Since 2009, I have served as Lead Minister of the First Unitarian Church of Baltimore, the historic congregation where Rev. William Ellery Channing of Boston preached "Unitarian Christianity," which became the second most widely-circulated philosophical document in the United States before 1840, and which was for many the proclamation of Unitarianism as not just "the Boston religion," but a faith for a democratic nation. Baltimore is a challenging city, and the people of First Unitarian (Universalist & Unitarian) meet the challenges they face with optimism and energy. In Baltimore we have engaged in the rebuilding of a community organization BRIDGE Maryland to focus its work on regional challenges and regional solutions. We have developed a strong mentorship program with students at the William Paca School, a public school in an impoverished neighborhood in East Baltimore, where First U adults lead book groups, give students a chance at visiting local colleges, and provide further enrichment opportunities. In the same neighborhood, First U members have created a community garden with mothers and children emerging from homelessness and drug addiction, along with further enrichment programs that include mindfulness, meditation and yoga.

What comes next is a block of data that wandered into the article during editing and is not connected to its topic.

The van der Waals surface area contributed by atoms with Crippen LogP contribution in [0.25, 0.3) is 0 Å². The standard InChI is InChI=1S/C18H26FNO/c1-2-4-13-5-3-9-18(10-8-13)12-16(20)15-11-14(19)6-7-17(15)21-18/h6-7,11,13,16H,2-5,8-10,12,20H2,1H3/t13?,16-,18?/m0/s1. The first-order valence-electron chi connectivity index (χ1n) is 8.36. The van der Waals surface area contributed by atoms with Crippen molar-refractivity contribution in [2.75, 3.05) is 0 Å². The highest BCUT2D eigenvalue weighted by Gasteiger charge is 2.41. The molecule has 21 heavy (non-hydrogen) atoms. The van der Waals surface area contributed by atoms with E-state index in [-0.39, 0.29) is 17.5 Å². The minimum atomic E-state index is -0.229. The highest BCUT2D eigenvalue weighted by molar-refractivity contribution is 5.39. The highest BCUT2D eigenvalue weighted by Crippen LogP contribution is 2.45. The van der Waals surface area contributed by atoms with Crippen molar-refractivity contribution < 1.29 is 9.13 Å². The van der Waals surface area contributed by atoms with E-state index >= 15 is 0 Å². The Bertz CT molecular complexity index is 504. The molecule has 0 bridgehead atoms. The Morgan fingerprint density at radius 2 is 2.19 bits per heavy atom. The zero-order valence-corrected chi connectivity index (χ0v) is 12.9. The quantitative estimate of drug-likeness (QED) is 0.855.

In January of 2016, I began exploring next steps for my own education by auditing a seminar at Union Theological Seminary in New York City with Dr. Cornel West. Every Tuesday I took the train from Penn Station Baltimore to Penn Station New York, and then found my way to the subway and Morningside Heights. As we considered the problem of evil in the "western" tradition, I was engaged and encouraged. It was clear that I was not ready to leave parish ministry, but I wanted to determine next steps for formal study.
In January 2017, I began a low-residence Doctor of Ministry program at Claremont School of Theology in southern California. This doctorate is housed in the Center for Engaged Compassion and is focused on Spiritual Renewal, Contemplative Practice and Strategic Leadership. My interest is in examining the ways liberal communities of faith are renewed by their collective engagement of the world and by attention to the inner spiritual core of each individual.